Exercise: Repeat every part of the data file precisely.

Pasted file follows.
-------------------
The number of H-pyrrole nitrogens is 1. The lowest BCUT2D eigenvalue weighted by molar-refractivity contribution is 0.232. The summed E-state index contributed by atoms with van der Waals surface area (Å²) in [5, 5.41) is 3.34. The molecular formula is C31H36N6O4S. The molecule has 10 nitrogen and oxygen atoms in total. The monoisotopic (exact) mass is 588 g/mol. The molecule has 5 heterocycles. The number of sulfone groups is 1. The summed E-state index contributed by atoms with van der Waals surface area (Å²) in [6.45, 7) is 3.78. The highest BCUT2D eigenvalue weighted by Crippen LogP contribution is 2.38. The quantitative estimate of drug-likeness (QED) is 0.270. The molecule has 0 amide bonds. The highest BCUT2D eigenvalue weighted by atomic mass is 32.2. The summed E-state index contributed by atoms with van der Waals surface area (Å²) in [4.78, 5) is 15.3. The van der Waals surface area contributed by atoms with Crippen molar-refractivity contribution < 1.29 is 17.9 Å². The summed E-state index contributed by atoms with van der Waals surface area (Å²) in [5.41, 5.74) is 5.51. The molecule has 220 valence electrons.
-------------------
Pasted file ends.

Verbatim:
The number of H-pyrrole nitrogens is 1. The lowest BCUT2D eigenvalue weighted by molar-refractivity contribution is 0.232. The summed E-state index contributed by atoms with van der Waals surface area (Å²) in [5, 5.41) is 3.34. The molecular formula is C31H36N6O4S. The molecule has 10 nitrogen and oxygen atoms in total. The monoisotopic (exact) mass is 588 g/mol. The molecule has 5 heterocycles. The number of sulfone groups is 1. The summed E-state index contributed by atoms with van der Waals surface area (Å²) in [6.45, 7) is 3.78. The highest BCUT2D eigenvalue weighted by Crippen LogP contribution is 2.38. The quantitative estimate of drug-likeness (QED) is 0.270. The molecule has 0 amide bonds. The highest BCUT2D eigenvalue weighted by atomic mass is 32.2. The summed E-state index contributed by atoms with van der Waals surface area (Å²) in [4.78, 5) is 15.3. The van der Waals surface area contributed by atoms with Crippen molar-refractivity contribution < 1.29 is 17.9 Å². The summed E-state index contributed by atoms with van der Waals surface area (Å²) in [5.41, 5.74) is 5.51. The molecule has 220 valence electrons.